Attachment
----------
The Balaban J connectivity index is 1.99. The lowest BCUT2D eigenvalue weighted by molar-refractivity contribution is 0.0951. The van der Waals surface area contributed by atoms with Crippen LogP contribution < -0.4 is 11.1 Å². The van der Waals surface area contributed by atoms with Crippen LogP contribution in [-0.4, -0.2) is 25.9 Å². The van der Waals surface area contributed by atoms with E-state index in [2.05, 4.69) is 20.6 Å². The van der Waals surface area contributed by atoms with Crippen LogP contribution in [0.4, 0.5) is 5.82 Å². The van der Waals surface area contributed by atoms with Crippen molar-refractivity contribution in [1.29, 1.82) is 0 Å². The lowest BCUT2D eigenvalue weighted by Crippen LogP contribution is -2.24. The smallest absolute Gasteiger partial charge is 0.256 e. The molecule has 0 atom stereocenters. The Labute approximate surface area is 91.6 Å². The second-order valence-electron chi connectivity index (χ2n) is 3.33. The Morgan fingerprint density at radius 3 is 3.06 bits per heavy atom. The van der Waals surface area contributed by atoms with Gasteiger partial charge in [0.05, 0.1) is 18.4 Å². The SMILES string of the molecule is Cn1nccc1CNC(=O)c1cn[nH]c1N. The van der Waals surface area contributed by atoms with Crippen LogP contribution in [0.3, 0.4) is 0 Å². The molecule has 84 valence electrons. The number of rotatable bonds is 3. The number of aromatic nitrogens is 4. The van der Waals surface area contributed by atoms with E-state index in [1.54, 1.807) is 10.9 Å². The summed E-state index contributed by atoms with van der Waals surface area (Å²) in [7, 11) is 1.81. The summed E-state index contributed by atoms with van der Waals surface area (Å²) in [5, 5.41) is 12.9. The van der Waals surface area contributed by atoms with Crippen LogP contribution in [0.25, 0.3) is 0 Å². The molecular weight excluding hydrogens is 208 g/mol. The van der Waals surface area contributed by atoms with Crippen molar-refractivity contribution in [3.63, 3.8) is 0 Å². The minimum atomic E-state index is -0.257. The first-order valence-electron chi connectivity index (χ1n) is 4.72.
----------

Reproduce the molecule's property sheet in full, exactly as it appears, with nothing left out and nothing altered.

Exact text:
The Balaban J connectivity index is 1.99. The lowest BCUT2D eigenvalue weighted by molar-refractivity contribution is 0.0951. The van der Waals surface area contributed by atoms with Crippen LogP contribution < -0.4 is 11.1 Å². The van der Waals surface area contributed by atoms with Crippen LogP contribution in [-0.4, -0.2) is 25.9 Å². The van der Waals surface area contributed by atoms with E-state index in [2.05, 4.69) is 20.6 Å². The van der Waals surface area contributed by atoms with Crippen LogP contribution in [0.4, 0.5) is 5.82 Å². The van der Waals surface area contributed by atoms with Crippen molar-refractivity contribution in [1.29, 1.82) is 0 Å². The lowest BCUT2D eigenvalue weighted by Crippen LogP contribution is -2.24. The smallest absolute Gasteiger partial charge is 0.256 e. The molecule has 0 atom stereocenters. The Labute approximate surface area is 91.6 Å². The second-order valence-electron chi connectivity index (χ2n) is 3.33. The Morgan fingerprint density at radius 3 is 3.06 bits per heavy atom. The van der Waals surface area contributed by atoms with Gasteiger partial charge in [0.05, 0.1) is 18.4 Å². The SMILES string of the molecule is Cn1nccc1CNC(=O)c1cn[nH]c1N. The van der Waals surface area contributed by atoms with Crippen LogP contribution in [0.3, 0.4) is 0 Å². The molecule has 84 valence electrons. The number of rotatable bonds is 3. The number of aromatic nitrogens is 4. The van der Waals surface area contributed by atoms with E-state index in [1.54, 1.807) is 10.9 Å². The summed E-state index contributed by atoms with van der Waals surface area (Å²) in [7, 11) is 1.81. The summed E-state index contributed by atoms with van der Waals surface area (Å²) in [5, 5.41) is 12.9. The van der Waals surface area contributed by atoms with Crippen LogP contribution in [0.25, 0.3) is 0 Å². The molecular weight excluding hydrogens is 208 g/mol. The van der Waals surface area contributed by atoms with Crippen molar-refractivity contribution in [3.63, 3.8) is 0 Å². The minimum atomic E-state index is -0.257. The first-order valence-electron chi connectivity index (χ1n) is 4.72.